The 2012 Butterfly Luncheon

Ron Hall

Houston Hospice will host its annual Butterfly Luncheon on Tuesday, April 10th from 11 a.m. to 1 p.m. at the Hilton Houston Post Oak Hotel.  Ron Hall, co-author of the book, same kind of different As me, will be the special guest speaker. The Butterfly Luncheon is the primary fundraiser that recognizes Houston Hospice’s pediatrics program called The Butterfly Program. Profits raised from The Butterfly Luncheon benefit all operations of Houston Hospice.

I am very excited about our speaker Ron Hall. His capability to tell a story and paint a mental picture keeps the audience engaged and entertained. If attending our 2012 Butterfly Luncheon, I highly advise reading his book, same kind of different As me, that Ron co-wrote with friend Denver Moore. The story about how the two met is inspiring especially since they both came from two different worlds. The novel proves that when coping with death, we can all find common ground no matter what our backgrounds are.

The event will include lunch and a raffle that will feature our hand stitched quilt sewn by Houston Hospice volunteers. There will also be a booth with sterling silver butterfly jewelry for sale by JD Designs. Copies of same kind of different As me, will be available for purchase. Ron Hall will sign books at the event.

If you are interested in attending our 2012 Butterfly Luncheon, you can visit our website at www.houstonhospice.org or contact the Development Department at 713-677-7130. This is one of our major fundraisers for the year and is always a joy to be a part of.

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Celebrating Valentine’s Day as a Caretaker

Valentine’s Day is a holiday that people love to love or love to hate. Some people love the idea of having a whole day to celebrate their love for their friends, family, and that special someone. Other people believe Valentine’s Day is a made up holiday to generate card, chocolate and flower sales. Whatever your opinion is, as a caretaker acknowledging Valentine’s Day can benefit your loved one.

If you take away all of the commercialization of Valentine’s Day what is left? The answer is simple- love. Dedicating a whole day of love for the people in your life is a great way to realize how valuable they are. As a caretaker, you are already a laborer of love. Balancing work and family is stressful enough. You choose to become a primary caretaker because of your deep love for your family member or friend.

This Valentine’s Day, take some time to think about the love you have for the friend or family member you are taking care of. In the chaos of trying to create a successful balancing act, it’s easy to forget why you are a caretaker. Think about great memories shared between the two of you and talk about them with your sick loved one. You don’t have to buy flowers, chocolates, or cards to celebrate your love for each other.

Also, don’t forget to celebrate the love you have for yourself. Take a moment to think about your characteristics that make you unique and special. When you love yourself you can love others even more. Don’t let yourself forget your worth or that you are a strong, caring person. Give yourself a giant hug and compliment.

Even though Valentine’s Day can seem a little over the top and excessive, don’t forget the message of love. Let others in your life know that you love them even if it’s a simple phone call or letter. And celebrate the love you have for yourself.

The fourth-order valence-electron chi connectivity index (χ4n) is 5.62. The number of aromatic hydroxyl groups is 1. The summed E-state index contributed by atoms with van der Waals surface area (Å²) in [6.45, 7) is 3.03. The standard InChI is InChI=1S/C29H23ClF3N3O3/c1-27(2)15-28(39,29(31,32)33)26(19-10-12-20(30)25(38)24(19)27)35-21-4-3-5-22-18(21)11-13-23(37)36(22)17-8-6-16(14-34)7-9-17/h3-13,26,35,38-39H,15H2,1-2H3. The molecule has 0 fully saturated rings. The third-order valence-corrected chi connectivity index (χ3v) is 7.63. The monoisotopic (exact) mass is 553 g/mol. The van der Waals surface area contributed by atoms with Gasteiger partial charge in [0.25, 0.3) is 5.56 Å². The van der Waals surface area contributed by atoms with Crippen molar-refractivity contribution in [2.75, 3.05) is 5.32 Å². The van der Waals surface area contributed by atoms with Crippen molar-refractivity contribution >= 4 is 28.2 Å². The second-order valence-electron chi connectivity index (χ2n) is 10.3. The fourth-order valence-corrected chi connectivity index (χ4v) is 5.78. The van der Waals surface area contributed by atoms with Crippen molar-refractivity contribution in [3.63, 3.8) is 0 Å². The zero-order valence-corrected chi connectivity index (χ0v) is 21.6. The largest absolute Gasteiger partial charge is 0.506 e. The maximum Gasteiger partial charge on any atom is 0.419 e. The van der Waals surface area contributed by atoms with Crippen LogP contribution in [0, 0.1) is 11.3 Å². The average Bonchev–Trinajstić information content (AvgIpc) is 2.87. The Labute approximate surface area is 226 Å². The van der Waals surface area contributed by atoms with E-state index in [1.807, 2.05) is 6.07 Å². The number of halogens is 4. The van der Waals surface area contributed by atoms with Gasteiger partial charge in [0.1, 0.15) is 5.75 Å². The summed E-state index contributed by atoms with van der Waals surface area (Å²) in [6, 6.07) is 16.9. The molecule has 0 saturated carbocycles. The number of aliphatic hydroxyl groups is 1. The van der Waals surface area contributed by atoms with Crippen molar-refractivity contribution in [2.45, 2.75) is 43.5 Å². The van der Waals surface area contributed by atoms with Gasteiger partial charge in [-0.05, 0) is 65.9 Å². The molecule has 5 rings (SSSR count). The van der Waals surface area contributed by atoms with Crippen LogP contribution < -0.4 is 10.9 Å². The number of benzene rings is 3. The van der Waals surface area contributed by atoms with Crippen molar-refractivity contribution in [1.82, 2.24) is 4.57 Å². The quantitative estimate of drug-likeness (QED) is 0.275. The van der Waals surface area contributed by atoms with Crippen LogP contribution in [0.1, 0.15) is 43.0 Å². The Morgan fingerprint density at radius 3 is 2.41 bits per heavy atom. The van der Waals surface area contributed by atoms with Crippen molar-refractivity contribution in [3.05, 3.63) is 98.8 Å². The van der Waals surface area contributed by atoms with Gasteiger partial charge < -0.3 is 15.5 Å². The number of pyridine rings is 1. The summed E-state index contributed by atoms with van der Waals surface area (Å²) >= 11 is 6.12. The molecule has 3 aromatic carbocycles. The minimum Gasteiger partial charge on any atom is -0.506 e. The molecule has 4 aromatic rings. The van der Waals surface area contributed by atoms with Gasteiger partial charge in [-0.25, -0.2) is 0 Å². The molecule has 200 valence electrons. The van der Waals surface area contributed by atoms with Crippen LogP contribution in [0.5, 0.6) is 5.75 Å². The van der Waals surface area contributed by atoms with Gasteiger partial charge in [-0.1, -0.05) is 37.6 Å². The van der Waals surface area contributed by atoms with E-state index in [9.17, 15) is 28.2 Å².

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Give the Gift of Listening

 

This photo was taken by Andrew Beeston 

The holidays are a time of the year when people show their emotions the most. Anger, sadness and joy are some emotions people express during the holidays based on their personal beliefs or past experiences. The holiday season also prompts people to share their true feelings with family and friends whether they are good or bad. Sometimes this includes elderly members of our family who believe their years left are numbered and want to make sure their message is heard.

When we start to hear our grandparents, parents, aunts or uncles talk as if they might pass away very soon it can be hard to accept, especially around the holidays. We do not want to think this could be their last family holiday function because it puts a damper on the celebration. If you find yourself in a similar situation with a family member over the holidays, here are a few tips I have gathered from my experience working in hospice.

 Actively Listen

If your loved one wants to tell a story or have a serious conversation with you, give him or her, your full, undivided attention and listen. One of the biggest fears we face with death is the possibility of being forgotten. The stories that we have can be passed around and shared with our family for generations. It can be reassuring to your loved one that he or she will be remembered. So, even though you may be hearing grandpa’s fishing story for the 100th time, listen again and tell him that you’ll pass his story on to your grandkids one day.

 Ask Questions

When family members begin to open up and speak as if they have a short time left in their life, ask them questions. This shows them that you care about the life they have lived and that they are significant to you. Ask them for advice and to share the life lessons they have learned. This will make them feel needed and that they are still valued and respected.

Build Support

If a family member feels as if his or her days are numbered, talk to your other family members about it. Building a strong support system with other family members will help ease the pain when a death occurs. Sharing different views and perspectives can also provide a large retrospect about how one person can affect so many lives in different ways. Grandpa’s fishing story may mean one thing to you but something completely different to your cousin. Communicating with other family members can teach you something you never knew about your sick family member.